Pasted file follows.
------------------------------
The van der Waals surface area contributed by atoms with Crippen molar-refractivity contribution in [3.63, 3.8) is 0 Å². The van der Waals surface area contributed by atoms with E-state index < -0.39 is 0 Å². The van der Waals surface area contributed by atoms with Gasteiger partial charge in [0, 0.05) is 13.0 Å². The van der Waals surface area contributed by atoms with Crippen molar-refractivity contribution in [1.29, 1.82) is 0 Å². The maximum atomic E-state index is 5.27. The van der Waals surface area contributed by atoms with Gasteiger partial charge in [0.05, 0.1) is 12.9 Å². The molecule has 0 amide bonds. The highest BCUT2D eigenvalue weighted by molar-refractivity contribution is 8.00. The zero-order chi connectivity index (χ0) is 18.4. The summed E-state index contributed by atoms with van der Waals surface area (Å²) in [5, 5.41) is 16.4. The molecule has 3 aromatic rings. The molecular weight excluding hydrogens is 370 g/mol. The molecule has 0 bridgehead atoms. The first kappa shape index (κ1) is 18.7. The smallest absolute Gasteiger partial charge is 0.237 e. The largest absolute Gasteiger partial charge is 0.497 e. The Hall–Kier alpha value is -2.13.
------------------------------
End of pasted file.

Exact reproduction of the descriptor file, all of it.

The van der Waals surface area contributed by atoms with Crippen molar-refractivity contribution in [3.63, 3.8) is 0 Å². The van der Waals surface area contributed by atoms with E-state index < -0.39 is 0 Å². The van der Waals surface area contributed by atoms with Gasteiger partial charge in [0, 0.05) is 13.0 Å². The van der Waals surface area contributed by atoms with Crippen molar-refractivity contribution in [1.29, 1.82) is 0 Å². The maximum atomic E-state index is 5.27. The van der Waals surface area contributed by atoms with Gasteiger partial charge in [0.05, 0.1) is 12.9 Å². The molecule has 0 amide bonds. The highest BCUT2D eigenvalue weighted by molar-refractivity contribution is 8.00. The zero-order chi connectivity index (χ0) is 18.4. The summed E-state index contributed by atoms with van der Waals surface area (Å²) in [5, 5.41) is 16.4. The molecule has 3 aromatic rings. The molecular weight excluding hydrogens is 370 g/mol. The molecule has 0 bridgehead atoms. The first kappa shape index (κ1) is 18.7. The smallest absolute Gasteiger partial charge is 0.237 e. The largest absolute Gasteiger partial charge is 0.497 e. The Hall–Kier alpha value is -2.13.